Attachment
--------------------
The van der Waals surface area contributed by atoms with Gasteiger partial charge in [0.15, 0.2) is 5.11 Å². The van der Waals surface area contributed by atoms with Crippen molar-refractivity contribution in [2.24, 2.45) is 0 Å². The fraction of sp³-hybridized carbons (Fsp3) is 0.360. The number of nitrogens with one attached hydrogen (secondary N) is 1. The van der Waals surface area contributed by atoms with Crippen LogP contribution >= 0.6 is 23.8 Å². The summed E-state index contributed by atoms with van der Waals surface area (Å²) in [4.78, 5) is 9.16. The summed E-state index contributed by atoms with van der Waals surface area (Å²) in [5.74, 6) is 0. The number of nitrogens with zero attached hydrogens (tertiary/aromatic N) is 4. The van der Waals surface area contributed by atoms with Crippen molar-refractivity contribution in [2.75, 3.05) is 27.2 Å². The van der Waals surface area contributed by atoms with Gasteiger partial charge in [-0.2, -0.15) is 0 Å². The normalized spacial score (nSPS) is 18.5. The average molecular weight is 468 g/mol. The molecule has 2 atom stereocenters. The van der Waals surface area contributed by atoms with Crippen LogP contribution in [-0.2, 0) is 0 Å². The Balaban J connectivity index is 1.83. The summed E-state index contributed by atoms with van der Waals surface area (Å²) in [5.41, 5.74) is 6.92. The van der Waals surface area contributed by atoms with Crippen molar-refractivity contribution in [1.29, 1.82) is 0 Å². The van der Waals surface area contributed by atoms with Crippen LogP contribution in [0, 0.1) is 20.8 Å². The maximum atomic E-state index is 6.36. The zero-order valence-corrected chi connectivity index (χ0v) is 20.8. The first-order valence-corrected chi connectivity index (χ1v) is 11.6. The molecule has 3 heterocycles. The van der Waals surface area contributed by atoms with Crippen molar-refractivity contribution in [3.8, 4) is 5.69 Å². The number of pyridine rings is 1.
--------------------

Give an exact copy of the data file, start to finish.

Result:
The van der Waals surface area contributed by atoms with Gasteiger partial charge in [0.15, 0.2) is 5.11 Å². The van der Waals surface area contributed by atoms with Crippen molar-refractivity contribution in [2.24, 2.45) is 0 Å². The fraction of sp³-hybridized carbons (Fsp3) is 0.360. The number of nitrogens with one attached hydrogen (secondary N) is 1. The van der Waals surface area contributed by atoms with Crippen LogP contribution >= 0.6 is 23.8 Å². The summed E-state index contributed by atoms with van der Waals surface area (Å²) in [4.78, 5) is 9.16. The summed E-state index contributed by atoms with van der Waals surface area (Å²) in [5.74, 6) is 0. The number of nitrogens with zero attached hydrogens (tertiary/aromatic N) is 4. The van der Waals surface area contributed by atoms with Crippen molar-refractivity contribution in [2.75, 3.05) is 27.2 Å². The van der Waals surface area contributed by atoms with Gasteiger partial charge in [-0.2, -0.15) is 0 Å². The normalized spacial score (nSPS) is 18.5. The average molecular weight is 468 g/mol. The molecule has 2 atom stereocenters. The van der Waals surface area contributed by atoms with Crippen LogP contribution in [-0.2, 0) is 0 Å². The Balaban J connectivity index is 1.83. The summed E-state index contributed by atoms with van der Waals surface area (Å²) in [5.41, 5.74) is 6.92. The van der Waals surface area contributed by atoms with Crippen molar-refractivity contribution in [1.29, 1.82) is 0 Å². The van der Waals surface area contributed by atoms with Crippen LogP contribution in [0, 0.1) is 20.8 Å². The maximum atomic E-state index is 6.36. The zero-order valence-corrected chi connectivity index (χ0v) is 20.8. The first-order valence-corrected chi connectivity index (χ1v) is 11.6. The molecule has 3 heterocycles. The van der Waals surface area contributed by atoms with Crippen molar-refractivity contribution in [3.8, 4) is 5.69 Å². The number of pyridine rings is 1.